Newton's Physics Has Mass Appeal for New Philosophy Professor
New assistant professor of philosphy, Zvi Biener, explains the momentous transformation in physics that took place during the 17th century in his forthcoming essay, “Cotes’ Queries: Newton’s Empiricism and Conceptions of Matter.”
Date: 11/4/2011 8:00:00 AM
By: Ryan Varney
Phone: (513) 556-4190
Photos By: Ryan Varney
|Zvi Biener, a philosopher of history and science, recently co-authored a paper on Newton's conceptions of matter.|
Zvi Biener, a new assistant professor in the Department of Philosophy, recently co-authored an essay with Christopher Smeenk, of Western Ontario University, titled, “Cotes’ Queries: Newton’s Empiricism and Conceptions of Matter.” The essay is on Isaac Newton and his struggle to determine the essential properties of matter and how that struggle led to the modern notion of mass.
“Before Newton it was thought that matter had necessary geometric properties—it didn’t have any other fundamental properties except that it took up space,” Biener explains. “After Newton it was thought that matter had necessary inertial properties—it has mass. It can resist and interact with forces, but its geometric properties play little role in fundamental physical explanations.”
The fact is, it was unclear to Newton how matter can have both geometric and inertial properties, and he wrestled with how the two can exist together, and which property, if either, was most important. This was no mere conceptual quibble. The validity of Newton’s argument for universal gravitation depended his understanding of the fundamental properties of matter.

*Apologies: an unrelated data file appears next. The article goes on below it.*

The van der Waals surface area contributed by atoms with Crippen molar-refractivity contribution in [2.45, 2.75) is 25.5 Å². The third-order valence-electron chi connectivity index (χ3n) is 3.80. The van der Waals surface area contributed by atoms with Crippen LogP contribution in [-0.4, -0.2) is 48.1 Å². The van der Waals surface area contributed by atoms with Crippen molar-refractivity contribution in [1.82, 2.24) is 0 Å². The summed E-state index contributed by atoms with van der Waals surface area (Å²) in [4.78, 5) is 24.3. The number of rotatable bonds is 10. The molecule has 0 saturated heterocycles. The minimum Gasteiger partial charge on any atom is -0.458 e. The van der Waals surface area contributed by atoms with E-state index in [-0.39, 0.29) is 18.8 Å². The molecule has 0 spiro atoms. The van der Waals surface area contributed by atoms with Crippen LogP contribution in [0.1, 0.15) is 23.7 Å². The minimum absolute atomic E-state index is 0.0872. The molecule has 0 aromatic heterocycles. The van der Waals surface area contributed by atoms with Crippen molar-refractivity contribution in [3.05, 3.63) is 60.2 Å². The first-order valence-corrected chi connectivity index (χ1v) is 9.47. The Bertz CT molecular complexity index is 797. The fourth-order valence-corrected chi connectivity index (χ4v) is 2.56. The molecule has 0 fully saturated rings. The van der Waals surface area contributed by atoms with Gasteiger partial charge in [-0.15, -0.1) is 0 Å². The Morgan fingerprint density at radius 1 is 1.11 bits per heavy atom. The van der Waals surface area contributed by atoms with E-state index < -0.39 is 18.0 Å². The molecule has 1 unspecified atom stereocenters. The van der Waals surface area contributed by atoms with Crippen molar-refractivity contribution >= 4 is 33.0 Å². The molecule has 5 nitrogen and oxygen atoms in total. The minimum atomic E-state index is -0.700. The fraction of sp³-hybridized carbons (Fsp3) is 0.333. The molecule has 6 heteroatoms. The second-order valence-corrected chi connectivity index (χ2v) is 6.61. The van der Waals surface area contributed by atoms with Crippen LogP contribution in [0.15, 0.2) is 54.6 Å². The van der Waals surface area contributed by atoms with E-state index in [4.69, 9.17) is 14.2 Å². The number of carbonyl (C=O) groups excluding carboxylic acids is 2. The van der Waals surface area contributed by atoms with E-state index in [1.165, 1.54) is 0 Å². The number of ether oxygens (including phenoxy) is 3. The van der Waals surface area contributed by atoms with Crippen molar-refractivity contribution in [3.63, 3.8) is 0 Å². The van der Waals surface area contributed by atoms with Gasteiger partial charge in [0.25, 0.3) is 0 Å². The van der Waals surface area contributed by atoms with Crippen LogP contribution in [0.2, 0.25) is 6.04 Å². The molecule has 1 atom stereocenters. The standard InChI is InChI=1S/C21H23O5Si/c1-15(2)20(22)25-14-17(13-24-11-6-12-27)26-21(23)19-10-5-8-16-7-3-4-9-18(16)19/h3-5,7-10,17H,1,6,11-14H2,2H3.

Eventually, Newton’s experimentation led him to the conclusion that inertial mass was the essential property of matter, and that matter may not have geometric properties at all—it may not take up any space whatsoever! This conclusion ended up changing the way we think about matter.
“The essay is part of my larger project of figuring out the changing interrelations between mathematics, physical science and metaphysics—the study of existence and the broadest categories of being—in the 17th century,” says Biener.
Besides his work in the philosophy of science, Biener also studies the history of science. He says that by paying attention to the history of science, philosophers can pose better philosophical questions, questions that are not only deep, but scientifically informed.
Last year, the historian inside Biener led him to start a pilot project mapping the history of science. The mapping project aims to take historical information, like the transmission of letters between historical actors or the movement of scientific instruments, and make it available as a searchable, visual database.
“Say Galileo makes a telescope in Venice, where does it go after that? Does he make several copies? Where do they go? Say there’s a book on astrology printed in Amsterdam, how does it get distributed? Where does it go? If we could trace that we could find coincidences. If in one location we find Galileo’s telescope and also this book, is there a connection?”
The mapping project also relates to philosophy because contemporary philosophers use historical examples as fodder, especially in the McMicken College of Arts and Sciences philosophy department.
“This department is very strong in what I like to call `philosophy in the concrete’—we’re always paying attention to what’s going on in the actual sciences or in real world practical affairs when posing and answering philosophical questions. And so providing an engine by which to trace scientific developments is very useful for philosophers.”
In fact, this approach to philosophy is the reason Biener wanted to come to UC. “This department is very good in scientifically-informed philosophy and is very welcoming to approaches that are interdisciplinary in nature. This is a really great place to be.”
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